Eck Robertson’s “Sallie Gooden” and drone notes

This is from a recent discussion on Fiddle List [click here] about various ways to obtain drone notes on the fiddle…

>The old-time sound of Sally Gooden is important to me, just the way it
>is to Glenn — not the sound a listener hears, but the sound “next to my
>ear” as the fiddlemakers say.


John mentions re-tuning the fiddle as one method of getting the “pinky drone” effect; eg. on Sally Gooden, as well as his method of fourth position playing.

Photo of Eck Robertson by Peter Feldmann, 1964Eck Robertson, in a photo I took at UCLA in 1964.

In 1976, I produced an Lp recording of all of Eck Robertson’s Victor 78s,
including his “Sallie Gooden” – recorded July 1, 1922 as a solo fiddle piece. During the process of remastering that recording for the Lp, I purchased a mint copy of the original Victor Talking Machine Co. 78 RPM disc (Victor 18956, matrix No. 26664-1) from David Freeman at Floyd, VA. I listened to that original, and my 15 IPS analog tape copies, many, many times, trying to figure out that mysterious “drone” sound which gave that performance such a haunting, ethereal quality. (It remains one of my favorite fiddle recordings.)

I believe that Eck recorded that piece in “standard” tuning (and have heard field recordings made by Michael Bass of Eck playing it the same way in 1965), and of course used his pinky to get the drone note. However, I believe also that some mechanical fluke occured that morning to add a sort of “accoustical halo” to the sound. That recording was made mechanicaly, not electricaly, using a recording horn (sort of a reverse megaphone) to amplify the sound waves enough to move the steel recording stylus across the wax of the master disc. This is interesting in itself: the force generated to cut the master came from Eck’s violin, just as in all recordings made before the use of microphones, ca. 1925/26. It occured to me that there might have been some resonance in the mechanical linkage of the horn to the stylus that resonated with the precise note Eck choose for his drone note, thus creating that ethereal effect. So we are endowed with that amazing fiddle recording, perhaps, because the Victor engineer had a scew loose. . .


PS – “Any bird can build a nest, but it isn’t every bird that can lay an egg.”
-Stan Laurel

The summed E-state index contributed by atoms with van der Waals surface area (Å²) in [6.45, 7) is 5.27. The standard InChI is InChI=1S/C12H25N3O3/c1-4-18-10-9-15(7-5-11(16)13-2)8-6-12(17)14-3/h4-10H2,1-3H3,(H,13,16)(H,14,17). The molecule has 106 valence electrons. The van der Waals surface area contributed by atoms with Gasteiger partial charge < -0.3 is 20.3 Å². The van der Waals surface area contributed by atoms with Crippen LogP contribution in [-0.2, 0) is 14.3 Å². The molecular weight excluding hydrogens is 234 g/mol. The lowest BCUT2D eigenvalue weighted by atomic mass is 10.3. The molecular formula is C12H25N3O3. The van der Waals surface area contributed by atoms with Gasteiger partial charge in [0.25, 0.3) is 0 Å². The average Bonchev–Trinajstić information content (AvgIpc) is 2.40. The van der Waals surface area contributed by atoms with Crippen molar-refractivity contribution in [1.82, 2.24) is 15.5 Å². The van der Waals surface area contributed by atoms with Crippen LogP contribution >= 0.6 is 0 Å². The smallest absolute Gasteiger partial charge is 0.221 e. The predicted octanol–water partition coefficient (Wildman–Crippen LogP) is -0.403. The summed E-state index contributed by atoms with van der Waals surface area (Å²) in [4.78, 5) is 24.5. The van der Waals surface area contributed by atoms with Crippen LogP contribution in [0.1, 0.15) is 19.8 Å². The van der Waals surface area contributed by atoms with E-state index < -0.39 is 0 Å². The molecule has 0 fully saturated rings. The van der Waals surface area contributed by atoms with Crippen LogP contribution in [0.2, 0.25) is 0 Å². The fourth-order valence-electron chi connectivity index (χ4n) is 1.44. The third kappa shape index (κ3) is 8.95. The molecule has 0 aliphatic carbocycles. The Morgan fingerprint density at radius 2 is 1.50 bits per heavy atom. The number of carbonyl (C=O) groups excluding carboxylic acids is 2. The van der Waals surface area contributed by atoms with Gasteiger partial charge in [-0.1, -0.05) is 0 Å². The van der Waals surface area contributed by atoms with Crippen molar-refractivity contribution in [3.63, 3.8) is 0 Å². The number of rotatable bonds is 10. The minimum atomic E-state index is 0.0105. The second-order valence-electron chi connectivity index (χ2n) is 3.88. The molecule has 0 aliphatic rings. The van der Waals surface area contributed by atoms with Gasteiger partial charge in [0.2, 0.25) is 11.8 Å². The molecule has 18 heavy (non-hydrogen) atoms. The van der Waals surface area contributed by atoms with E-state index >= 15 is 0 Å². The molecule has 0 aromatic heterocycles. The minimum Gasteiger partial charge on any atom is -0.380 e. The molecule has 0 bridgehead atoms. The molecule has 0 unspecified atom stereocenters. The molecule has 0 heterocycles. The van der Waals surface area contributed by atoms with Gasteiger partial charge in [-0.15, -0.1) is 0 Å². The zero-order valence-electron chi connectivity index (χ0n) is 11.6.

About Peter Feldmann

Peter Feldmann has long been a musical mainstay in Santa Barbara and Southern California. Besides actively performing bluegrass and old time music with a variety of groups, Peter is also known as a bluegrass historian, collector, music consultant, teacher, and producer, both of live concerts and radio/tv programs throughout the area. His music has been heard in clubs, concerts, saloons, universities, pre-schools, at weddings, wakes, parties, barn-raisings, calf-ropings, rodeos, auctions, fund raisers, wine tastings and chili cook offs. Peter founded Santa Barbara's Old Time Fiddler's Convention (1972), UCSB's Old Time Music Front (1964), and The Bluebird Cafe (1971). Through these and other outlets, he was the first to bring many prominent folk, blues, and bluegrass artists, including Bill Monroe, Mance Lipscomb, The Stanley Brothers, The New Lost City Ramblers, Fred McDowell, Furry Lewis, Rose Maddox, the Balfa Brothers, and many others to the Santa Barbara area. Peter also helped others access the music by teaching privately, and in group classes for Santa Barbara Continuing Education, UCSB Extension, and McCabes Guitars. He was the first on the West Coast to produce and market instruction Lps - three on How To Play Country Fiddle, and one each on Clawhammer Banjo, and Maybelle Carter Style Guitar. He still presents lectures on country music history at UCSB, Santa Barbara area libraries, and for various interest groups, festival workshops, etc. In 2006, he presented his monograph titled "The Big bang Of Bluegrass Music" (describing the origins of bluegrass 1938 - 1946) to the worlds first International Music Symposium at the University of Kentucky at Bowling Green. He has also been very active in radio, television, and film work, producing weekly shows on country and bluegrass music over a 21 year period on various commercial and public stations. Peter currently maintains three music-related websites, a music blog, and an entertainment service company, "BlueGrass West!", based in the Santa Ynez Valley in Southern California. Peter performs tunes and songs from the heart of America's musical treasure chest. His shows can include fiddle, guitar, banjo, and mandolin. Well-known as a historian and teacher, Peter is first and foremost an entertainer, sharing his respect, energy and love for the music with his fellow musicians, friends, and audiences.
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